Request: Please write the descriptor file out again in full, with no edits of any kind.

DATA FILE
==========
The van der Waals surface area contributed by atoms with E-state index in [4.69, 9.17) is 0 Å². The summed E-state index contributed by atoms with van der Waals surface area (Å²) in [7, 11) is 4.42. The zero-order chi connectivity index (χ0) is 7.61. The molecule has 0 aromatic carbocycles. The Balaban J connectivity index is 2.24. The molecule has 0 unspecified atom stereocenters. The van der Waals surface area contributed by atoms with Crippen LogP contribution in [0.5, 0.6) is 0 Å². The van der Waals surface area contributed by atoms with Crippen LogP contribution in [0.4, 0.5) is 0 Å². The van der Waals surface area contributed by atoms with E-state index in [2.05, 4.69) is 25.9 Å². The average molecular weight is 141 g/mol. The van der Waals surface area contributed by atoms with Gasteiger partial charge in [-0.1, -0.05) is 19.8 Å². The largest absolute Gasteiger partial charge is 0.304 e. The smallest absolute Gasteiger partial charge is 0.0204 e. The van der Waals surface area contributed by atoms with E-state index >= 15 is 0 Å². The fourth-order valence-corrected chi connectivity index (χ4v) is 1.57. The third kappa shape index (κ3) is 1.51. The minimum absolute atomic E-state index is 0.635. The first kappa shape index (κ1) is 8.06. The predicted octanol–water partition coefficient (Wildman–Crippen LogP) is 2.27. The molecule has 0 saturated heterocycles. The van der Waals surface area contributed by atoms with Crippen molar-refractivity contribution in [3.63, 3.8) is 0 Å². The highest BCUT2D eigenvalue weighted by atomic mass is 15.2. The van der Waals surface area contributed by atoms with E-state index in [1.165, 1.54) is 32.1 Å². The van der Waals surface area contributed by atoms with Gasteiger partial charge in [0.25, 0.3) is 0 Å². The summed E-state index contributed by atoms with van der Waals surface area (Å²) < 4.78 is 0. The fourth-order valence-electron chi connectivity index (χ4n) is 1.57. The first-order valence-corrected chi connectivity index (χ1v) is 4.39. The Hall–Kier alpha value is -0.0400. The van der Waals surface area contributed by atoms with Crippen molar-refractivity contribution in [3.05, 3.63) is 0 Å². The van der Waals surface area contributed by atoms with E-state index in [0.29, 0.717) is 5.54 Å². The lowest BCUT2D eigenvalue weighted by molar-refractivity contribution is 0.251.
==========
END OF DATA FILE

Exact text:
The van der Waals surface area contributed by atoms with E-state index in [4.69, 9.17) is 0 Å². The summed E-state index contributed by atoms with van der Waals surface area (Å²) in [7, 11) is 4.42. The zero-order chi connectivity index (χ0) is 7.61. The molecule has 0 aromatic carbocycles. The Balaban J connectivity index is 2.24. The molecule has 0 unspecified atom stereocenters. The van der Waals surface area contributed by atoms with Crippen LogP contribution in [0.5, 0.6) is 0 Å². The van der Waals surface area contributed by atoms with Crippen LogP contribution in [0.4, 0.5) is 0 Å². The van der Waals surface area contributed by atoms with E-state index in [2.05, 4.69) is 25.9 Å². The average molecular weight is 141 g/mol. The van der Waals surface area contributed by atoms with Gasteiger partial charge in [-0.1, -0.05) is 19.8 Å². The largest absolute Gasteiger partial charge is 0.304 e. The smallest absolute Gasteiger partial charge is 0.0204 e. The van der Waals surface area contributed by atoms with E-state index >= 15 is 0 Å². The fourth-order valence-corrected chi connectivity index (χ4v) is 1.57. The third kappa shape index (κ3) is 1.51. The minimum absolute atomic E-state index is 0.635. The first kappa shape index (κ1) is 8.06. The predicted octanol–water partition coefficient (Wildman–Crippen LogP) is 2.27. The molecule has 0 saturated heterocycles. The van der Waals surface area contributed by atoms with Crippen molar-refractivity contribution in [3.63, 3.8) is 0 Å². The highest BCUT2D eigenvalue weighted by atomic mass is 15.2. The van der Waals surface area contributed by atoms with E-state index in [1.165, 1.54) is 32.1 Å². The van der Waals surface area contributed by atoms with Gasteiger partial charge in [0.25, 0.3) is 0 Å². The summed E-state index contributed by atoms with van der Waals surface area (Å²) < 4.78 is 0. The fourth-order valence-electron chi connectivity index (χ4n) is 1.57. The first-order valence-corrected chi connectivity index (χ1v) is 4.39. The Hall–Kier alpha value is -0.0400. The van der Waals surface area contributed by atoms with Crippen molar-refractivity contribution in [3.05, 3.63) is 0 Å². The van der Waals surface area contributed by atoms with E-state index in [0.29, 0.717) is 5.54 Å². The lowest BCUT2D eigenvalue weighted by molar-refractivity contribution is 0.251.